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Festival fireworks finale to set musical record

The Fireworks Concert from Edinburgh Castle is set to mark the end of the Edinburgh Festival 2014. Picture: TSPL

The Fireworks Concert from Edinburgh Castle is set to mark the end of the Edinburgh Festival 2014. Picture: TSPL

  • by BRIAN FERGUSON
 

THE man in charge of Edinburgh’s festival fireworks finale has revealed it will involve the longest ever piece of music to be performed at the event.

Keith Webb, who is celebrating 30 years of working on the Edinburgh Castle spectacular, said a record 16-minute sequence would round off this year’s Edinburgh International Festival.

Tchaikovsky’s 1812 Overture, written to celebrate Russia’s defeat of Napoleon, will be the climax of the Virgin Money Fireworks Concert.

Webb, whose company Pyrovision stages displays around the world, is responsible for the firing of more than 400,000 fireworks from Edinburgh’s best-known landmark, with tomorrow’s show expected to be seen by more than 250,000 people from various vantage points across the city.

Webb said: “It’s very common for the 1812 Overture to be set to fireworks, but normally only a few minutes are performed. We’re going to have the full thing.

“It’s very unusual for us to have a piece of music as long as that.

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“We carry out safety checks between each piece of music, which can sometimes last a couple of minutes, although we do them all the way through the show.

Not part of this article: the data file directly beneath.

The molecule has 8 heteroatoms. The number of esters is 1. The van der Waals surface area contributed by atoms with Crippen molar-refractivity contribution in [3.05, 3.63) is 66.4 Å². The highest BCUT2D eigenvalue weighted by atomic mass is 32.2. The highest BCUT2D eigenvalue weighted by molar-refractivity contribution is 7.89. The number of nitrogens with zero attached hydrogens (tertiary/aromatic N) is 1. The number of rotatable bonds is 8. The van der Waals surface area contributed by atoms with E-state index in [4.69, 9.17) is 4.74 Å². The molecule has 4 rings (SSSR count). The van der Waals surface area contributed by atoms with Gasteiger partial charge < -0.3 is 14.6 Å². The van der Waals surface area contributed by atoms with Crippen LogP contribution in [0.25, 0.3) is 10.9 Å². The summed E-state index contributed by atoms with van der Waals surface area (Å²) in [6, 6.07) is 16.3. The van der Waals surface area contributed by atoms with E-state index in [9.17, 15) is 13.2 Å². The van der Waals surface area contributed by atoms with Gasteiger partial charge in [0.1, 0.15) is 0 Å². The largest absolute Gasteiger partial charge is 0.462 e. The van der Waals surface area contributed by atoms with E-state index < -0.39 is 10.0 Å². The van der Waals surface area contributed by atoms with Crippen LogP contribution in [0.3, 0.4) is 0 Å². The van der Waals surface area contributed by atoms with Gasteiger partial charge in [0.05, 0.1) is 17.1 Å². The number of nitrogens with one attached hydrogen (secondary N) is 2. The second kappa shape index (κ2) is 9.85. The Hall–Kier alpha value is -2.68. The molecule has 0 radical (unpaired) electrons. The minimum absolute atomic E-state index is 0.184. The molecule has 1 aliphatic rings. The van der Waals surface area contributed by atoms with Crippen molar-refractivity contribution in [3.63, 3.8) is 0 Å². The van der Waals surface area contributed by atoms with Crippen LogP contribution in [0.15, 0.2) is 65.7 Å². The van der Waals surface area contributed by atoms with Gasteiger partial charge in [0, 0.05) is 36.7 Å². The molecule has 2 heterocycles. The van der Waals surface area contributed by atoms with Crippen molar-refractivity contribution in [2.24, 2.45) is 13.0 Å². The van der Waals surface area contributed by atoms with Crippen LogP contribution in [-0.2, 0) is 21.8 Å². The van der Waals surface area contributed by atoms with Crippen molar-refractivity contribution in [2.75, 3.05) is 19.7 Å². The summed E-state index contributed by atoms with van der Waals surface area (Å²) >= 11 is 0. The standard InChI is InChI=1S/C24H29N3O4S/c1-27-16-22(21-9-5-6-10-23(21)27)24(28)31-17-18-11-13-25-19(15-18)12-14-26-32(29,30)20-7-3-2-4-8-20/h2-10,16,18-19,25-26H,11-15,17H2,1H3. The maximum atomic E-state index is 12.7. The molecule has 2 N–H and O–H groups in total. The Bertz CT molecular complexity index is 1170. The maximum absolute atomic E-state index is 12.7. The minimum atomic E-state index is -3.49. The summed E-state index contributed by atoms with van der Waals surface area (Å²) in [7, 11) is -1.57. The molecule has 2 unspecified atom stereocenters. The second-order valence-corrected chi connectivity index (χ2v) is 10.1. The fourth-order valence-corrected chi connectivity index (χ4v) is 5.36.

“However if something catches fire we need to get out there with a bucket of water and put it out, so we have gone out on a bit of a limb this year.

Webb has been involved in all but two of the fireworks concerts, which see dramatic displays timed to coincide with a performance by the 55-strong Scottish Chamber Orchestra.

He said: “When I first started working on the event, we just had two vans full of equipment and came in to set things up the day before the event.

“We must take up around 10 times as much space on the castle now as we did then and it takes us seven days and 15 people to set everything up.

“The timings between what we do and the orchestra have also become much tighter over the years. A lot of people don’t actually believe there is a live orchestra playing. It puts us under a great deal of pressure, but it’s the kind of pressure we welcome.”

Other pieces of music due to be performed in the 45-minute show including Wagner’s Ride of the Valkyries, Mendelssohn’s War March of the Priests from Athalie, Beethoven’s Egmont Overture and Debussy’s Marche Écossaise.

Webb added: “The music will always dictate the style of the show. It infuriates and irritates me that people ask if it will be the same show as the previous year. It’s different every year and I like to think of it as an artist painting a picture.

“The whole concert this year is inspired by the 100th anniversary of the start of the First World War.

“It’s a very different show this year from some of the previous display. It’s going to be simpler, more raw and less reliant on computer technology. It will be more about just grabbing people’s feelings about conflict and reconciliation.”

Tickets for the Virgin Money Fireworks Concert, which starts at 9pm on Sunday, are still on sale.

 

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